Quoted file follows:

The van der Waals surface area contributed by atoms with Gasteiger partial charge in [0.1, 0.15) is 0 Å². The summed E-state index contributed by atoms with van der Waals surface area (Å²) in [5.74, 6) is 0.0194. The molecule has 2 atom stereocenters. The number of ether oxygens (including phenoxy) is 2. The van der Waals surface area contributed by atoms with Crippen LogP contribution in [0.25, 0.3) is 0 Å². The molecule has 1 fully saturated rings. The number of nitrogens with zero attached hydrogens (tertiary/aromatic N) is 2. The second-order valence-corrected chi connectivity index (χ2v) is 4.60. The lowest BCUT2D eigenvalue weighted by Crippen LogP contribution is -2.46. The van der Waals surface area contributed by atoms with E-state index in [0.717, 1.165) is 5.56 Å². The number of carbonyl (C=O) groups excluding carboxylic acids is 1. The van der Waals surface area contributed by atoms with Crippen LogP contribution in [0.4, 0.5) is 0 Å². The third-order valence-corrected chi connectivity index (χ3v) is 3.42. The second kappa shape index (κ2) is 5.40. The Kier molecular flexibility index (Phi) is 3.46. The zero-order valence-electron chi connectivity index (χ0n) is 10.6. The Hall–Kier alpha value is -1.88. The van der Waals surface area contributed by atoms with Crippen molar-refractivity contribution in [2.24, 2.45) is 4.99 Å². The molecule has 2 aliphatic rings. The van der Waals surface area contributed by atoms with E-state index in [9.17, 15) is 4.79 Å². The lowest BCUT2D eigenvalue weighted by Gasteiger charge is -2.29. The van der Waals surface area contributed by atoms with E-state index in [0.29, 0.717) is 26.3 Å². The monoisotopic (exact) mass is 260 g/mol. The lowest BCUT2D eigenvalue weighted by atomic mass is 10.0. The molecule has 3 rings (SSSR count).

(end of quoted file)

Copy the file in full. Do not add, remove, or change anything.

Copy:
The van der Waals surface area contributed by atoms with Gasteiger partial charge in [0.1, 0.15) is 0 Å². The summed E-state index contributed by atoms with van der Waals surface area (Å²) in [5.74, 6) is 0.0194. The molecule has 2 atom stereocenters. The number of ether oxygens (including phenoxy) is 2. The van der Waals surface area contributed by atoms with Crippen LogP contribution in [0.25, 0.3) is 0 Å². The molecule has 1 fully saturated rings. The number of nitrogens with zero attached hydrogens (tertiary/aromatic N) is 2. The second-order valence-corrected chi connectivity index (χ2v) is 4.60. The lowest BCUT2D eigenvalue weighted by Crippen LogP contribution is -2.46. The van der Waals surface area contributed by atoms with E-state index in [0.717, 1.165) is 5.56 Å². The number of carbonyl (C=O) groups excluding carboxylic acids is 1. The van der Waals surface area contributed by atoms with Crippen LogP contribution in [0.4, 0.5) is 0 Å². The third-order valence-corrected chi connectivity index (χ3v) is 3.42. The second kappa shape index (κ2) is 5.40. The Kier molecular flexibility index (Phi) is 3.46. The zero-order valence-electron chi connectivity index (χ0n) is 10.6. The Hall–Kier alpha value is -1.88. The van der Waals surface area contributed by atoms with Crippen molar-refractivity contribution in [2.24, 2.45) is 4.99 Å². The molecule has 2 aliphatic rings. The van der Waals surface area contributed by atoms with E-state index in [9.17, 15) is 4.79 Å². The lowest BCUT2D eigenvalue weighted by Gasteiger charge is -2.29. The van der Waals surface area contributed by atoms with E-state index in [0.29, 0.717) is 26.3 Å². The monoisotopic (exact) mass is 260 g/mol. The lowest BCUT2D eigenvalue weighted by atomic mass is 10.0. The molecule has 3 rings (SSSR count).